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Bengaluru water crisis: State government takes control of all private tankers, people pay sky-high prices for tankers as borewells go dry

The water crisis is so severe in the city that resident welfare associations have started rationing water, and issued a blanket ban on washing vehicles and swimming pool activities

Bengaluru is grappling with a severe water crisis, impacting even prominent figures like Karnataka Chief Minister Siddaramaiah and Deputy CM DK Shivakumar. Shivakumar revealed that the borewell at his residence had run dry, while a water tanker was observed entering Siddaramaiah’s official residence. As the prices for every water tanker increased after the Congress government took control of all the tankers, the groundwater table in the city worsened and several borewells in the city dried up.

The water crisis is so severe in the city that resident welfare associations have started rationing water, and issued a blanket ban on washing vehicles and swimming pool activities. Some societies have even asked residents to use disposable cutlery and wet wipes, to reduce usage of water to wash dishes, hands and faces.

In Bengaluru, the price of a ₹500 water tanker has surged to ₹1,500-₹2,000, and the onset of summer hasn’t even commenced. It’s becoming increasingly evident that access to water is slipping out of the grasp of the common man. The impending water crisis in Bengaluru is a stark reminder of the broader challenges facing Indian cities. This crisis didn’t materialize overnight; it’s been brewing for years.

The collaboration between politicians, bureaucrats, and civic authorities with the Builder Mafia and Land Mafia over decades has significantly contributed to the current predicament. Their collective actions have paved the way for the day when water scarcity becomes a reality for many.

The Deputy CM has pledged to secure an ample water supply for Bengaluru “at any expense” and has assured that prices for water tankers will be standardized. With groundwater levels depleting and over 3,000 borewells drying up, the situation is particularly dire in East Bengaluru. Residential communities have been urged to exercise caution in their water usage.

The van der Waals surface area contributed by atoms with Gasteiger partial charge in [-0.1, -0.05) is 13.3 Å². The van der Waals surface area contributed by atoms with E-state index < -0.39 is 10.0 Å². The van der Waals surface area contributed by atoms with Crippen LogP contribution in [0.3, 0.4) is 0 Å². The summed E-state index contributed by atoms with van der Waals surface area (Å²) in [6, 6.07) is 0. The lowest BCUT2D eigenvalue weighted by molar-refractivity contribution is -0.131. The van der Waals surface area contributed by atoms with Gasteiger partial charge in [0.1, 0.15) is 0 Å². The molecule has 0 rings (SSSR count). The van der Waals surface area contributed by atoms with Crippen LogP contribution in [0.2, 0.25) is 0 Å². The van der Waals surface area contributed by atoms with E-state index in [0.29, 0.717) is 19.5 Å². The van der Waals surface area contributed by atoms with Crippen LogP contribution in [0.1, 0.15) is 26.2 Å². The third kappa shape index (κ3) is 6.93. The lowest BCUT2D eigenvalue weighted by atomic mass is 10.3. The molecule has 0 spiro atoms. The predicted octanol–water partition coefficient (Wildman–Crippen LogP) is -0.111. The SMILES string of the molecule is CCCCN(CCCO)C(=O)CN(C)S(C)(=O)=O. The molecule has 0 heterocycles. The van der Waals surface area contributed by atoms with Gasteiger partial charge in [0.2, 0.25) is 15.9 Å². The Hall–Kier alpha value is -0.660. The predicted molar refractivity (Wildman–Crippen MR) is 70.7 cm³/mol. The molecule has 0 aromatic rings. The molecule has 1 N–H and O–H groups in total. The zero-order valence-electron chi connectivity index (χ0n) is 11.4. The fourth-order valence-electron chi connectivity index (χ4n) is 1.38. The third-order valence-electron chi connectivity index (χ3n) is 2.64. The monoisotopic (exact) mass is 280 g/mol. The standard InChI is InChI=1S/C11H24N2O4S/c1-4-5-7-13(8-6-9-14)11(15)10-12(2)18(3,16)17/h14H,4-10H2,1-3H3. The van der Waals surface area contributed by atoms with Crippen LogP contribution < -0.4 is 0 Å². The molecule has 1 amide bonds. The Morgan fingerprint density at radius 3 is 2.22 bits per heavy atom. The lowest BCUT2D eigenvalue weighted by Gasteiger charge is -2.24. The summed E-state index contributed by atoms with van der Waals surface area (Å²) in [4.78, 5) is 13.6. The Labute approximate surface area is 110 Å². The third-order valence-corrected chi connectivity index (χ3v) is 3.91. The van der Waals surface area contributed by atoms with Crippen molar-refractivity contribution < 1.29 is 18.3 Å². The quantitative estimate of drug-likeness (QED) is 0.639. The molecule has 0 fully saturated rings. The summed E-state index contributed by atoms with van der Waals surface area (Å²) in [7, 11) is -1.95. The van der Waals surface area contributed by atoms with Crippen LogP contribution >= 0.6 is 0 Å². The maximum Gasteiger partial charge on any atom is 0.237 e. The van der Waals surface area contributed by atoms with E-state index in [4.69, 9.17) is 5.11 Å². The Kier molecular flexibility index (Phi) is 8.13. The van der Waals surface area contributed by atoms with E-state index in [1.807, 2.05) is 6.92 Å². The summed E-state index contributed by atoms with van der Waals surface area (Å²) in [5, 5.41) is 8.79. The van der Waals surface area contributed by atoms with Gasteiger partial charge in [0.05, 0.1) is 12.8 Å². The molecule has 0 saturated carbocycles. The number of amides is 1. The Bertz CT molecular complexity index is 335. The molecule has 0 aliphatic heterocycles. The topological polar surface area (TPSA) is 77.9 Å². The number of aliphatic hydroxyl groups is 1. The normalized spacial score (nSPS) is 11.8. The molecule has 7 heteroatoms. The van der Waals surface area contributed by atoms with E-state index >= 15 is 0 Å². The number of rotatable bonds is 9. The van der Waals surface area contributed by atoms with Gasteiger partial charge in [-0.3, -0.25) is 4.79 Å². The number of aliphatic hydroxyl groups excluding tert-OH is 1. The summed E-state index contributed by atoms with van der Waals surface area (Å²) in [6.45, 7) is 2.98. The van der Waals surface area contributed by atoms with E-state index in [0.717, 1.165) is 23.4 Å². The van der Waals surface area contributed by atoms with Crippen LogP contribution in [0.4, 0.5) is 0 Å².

Earlier on 2nd March, deputy chief minister DK Shivakumar had posted from his X handle, “Taking into consideration the importance of meeting drinking water demands in Bengaluru, our govt has decided to take over water supply tankers. This step will ensure that no water trafficking ensues in such critical times and that every household gets a water supply. Therefore, all tube wells supplying water through tankers must register themselves with the govt by 7th March on the website. Also to adequately manage water supplies, daily meetings are being held by BWSSB and Corporation officials, and a meeting is scheduled for 4th March to discuss further on the issue.”

The Karnataka government seized upon this crisis to direct criticism towards the Center, citing its failure to approve the Mekedatu reservoir project.

To tackle drinking water concerns, a grant of Rs 10 crore is proposed for each Assembly constituency in Bengaluru. DK Shivakumar said, “We had initiated the Mekedatu project with the very intention of securing water supply for Bengaluru.  Despite our putting pressure on the Centre to approve the Mekedatu project with our padayatra, the Centre has not approved it. The Centre should at least approve the project at least now given the severity of the crisis.”

He added, “Some of the tankers are supplying water for RS 600 while some others are charging up to Rs 3,000. To standardise the pricing, we have asked all the water tankers to register with the authorities. Prices will be fixed based on the distance travelled by the tankers.”

Notably, for the past few weeks, Bengaluru has been experiencing a severe water crisis this year, months before peak summer, causing many residents of “India’s Silicon Valley” to ration their water consumption and pay nearly double the regular price to satisfy their daily water demands. Weak southwest monsoon rains have impacted groundwater levels and reduced water levels in the Cauvery River basin reservoirs that supply the southern Indian city, which is home to over 14 million people and thousands of IT enterprises and start-ups, according to a report. 

This is causing city residents to pay rising water tanker costs even before the peak summer season begins. Water tanker merchants also in some sections of Bengaluru are now asking up to 2,000 rupees ($24.11) for a 12,000-litre tanker, up from 1,200 rupees ($14.47) a month ago.

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OpIndia Staff
Staff reporter at OpIndia

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